|THE ROBINSON LIBRARY|
Library >> General and Old
World History >> Africa >> Kenya
|Constitutional Convention of 1960
On January 12, 1960, a seven-year-old emergency was brought to an end as a prelude to discussions in London concerning a constitution for Kenya.
Members of the Kenyan Legislative Council and British Secretary of State for the Colonies Iain Macleod began their discussions on January 18. African political leaders attempted to obtain the views of Jomo Kenyatta on the country's constitutional future, since he himself had been refused permission to attend the London conference.
The objective of the African-elected members was universal suffrage on a common roll with no minority safeguards beyond those to be enjoyed by every individual in the country. They also hoped for self-government within the year. The European-elected members, however, favored retention of British responsibility and advocated safeguards for minority groups.
The constitution proposed by Macleod established a legislature with 65 members, of whom 33 would be elected on a common roll with a fairly wide franchise, while 12 (4 Africans, 4 Europeans, and 4 Asians) would be elected by the rest of the legislature. The other 20 seats would be reserved for minorities, 10 for Europeans, 8 for Asians, and 2 for Arabs. The governor would retain his power to nominate additional members. The council of ministers would consist of 4 official and 8 unofficial (4 Africans, 3 Europeans, and 1 Asian) ministers. Macleod's proposal was accepted by the African representatives and the multiracial New Kenya group, but the all-European United Party regarded it as disastrous.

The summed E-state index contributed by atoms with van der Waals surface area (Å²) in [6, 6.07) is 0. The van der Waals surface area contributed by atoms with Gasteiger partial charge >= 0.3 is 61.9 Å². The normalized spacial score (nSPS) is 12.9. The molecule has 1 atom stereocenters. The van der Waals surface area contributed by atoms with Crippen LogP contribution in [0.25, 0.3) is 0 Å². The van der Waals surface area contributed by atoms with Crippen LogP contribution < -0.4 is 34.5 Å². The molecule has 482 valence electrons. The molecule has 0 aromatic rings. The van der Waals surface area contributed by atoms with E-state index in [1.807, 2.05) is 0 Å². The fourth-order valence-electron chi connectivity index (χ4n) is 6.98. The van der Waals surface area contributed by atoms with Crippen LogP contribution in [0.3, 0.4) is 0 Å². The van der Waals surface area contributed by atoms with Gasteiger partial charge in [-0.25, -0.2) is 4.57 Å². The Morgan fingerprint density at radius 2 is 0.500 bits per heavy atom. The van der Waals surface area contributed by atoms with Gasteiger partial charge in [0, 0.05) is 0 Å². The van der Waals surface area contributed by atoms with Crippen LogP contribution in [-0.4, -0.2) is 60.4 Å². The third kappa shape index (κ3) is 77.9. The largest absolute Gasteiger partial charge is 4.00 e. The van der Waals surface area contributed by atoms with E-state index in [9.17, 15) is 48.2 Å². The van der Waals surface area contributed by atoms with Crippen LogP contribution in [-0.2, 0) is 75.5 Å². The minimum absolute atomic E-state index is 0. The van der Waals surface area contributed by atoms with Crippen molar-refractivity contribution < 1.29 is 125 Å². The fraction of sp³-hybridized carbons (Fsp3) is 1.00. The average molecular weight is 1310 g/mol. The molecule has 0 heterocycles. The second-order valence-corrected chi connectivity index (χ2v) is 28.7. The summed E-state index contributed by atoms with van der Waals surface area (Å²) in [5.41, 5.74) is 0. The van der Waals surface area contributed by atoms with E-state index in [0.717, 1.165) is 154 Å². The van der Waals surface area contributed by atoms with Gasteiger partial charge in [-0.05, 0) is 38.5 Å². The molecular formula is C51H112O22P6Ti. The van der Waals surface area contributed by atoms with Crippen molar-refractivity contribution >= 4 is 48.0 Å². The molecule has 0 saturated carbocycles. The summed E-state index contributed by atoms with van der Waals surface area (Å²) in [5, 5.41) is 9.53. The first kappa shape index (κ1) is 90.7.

In Match Governor Sir Patrick Renison invited African elected members of the legislative council to join the ministry. The Africans at first refused but finally, on the understanding that they were joining a caretaker government, agreed to accept three ministries and one assistant ministerial post.
This page was last updated on 02/14/2017.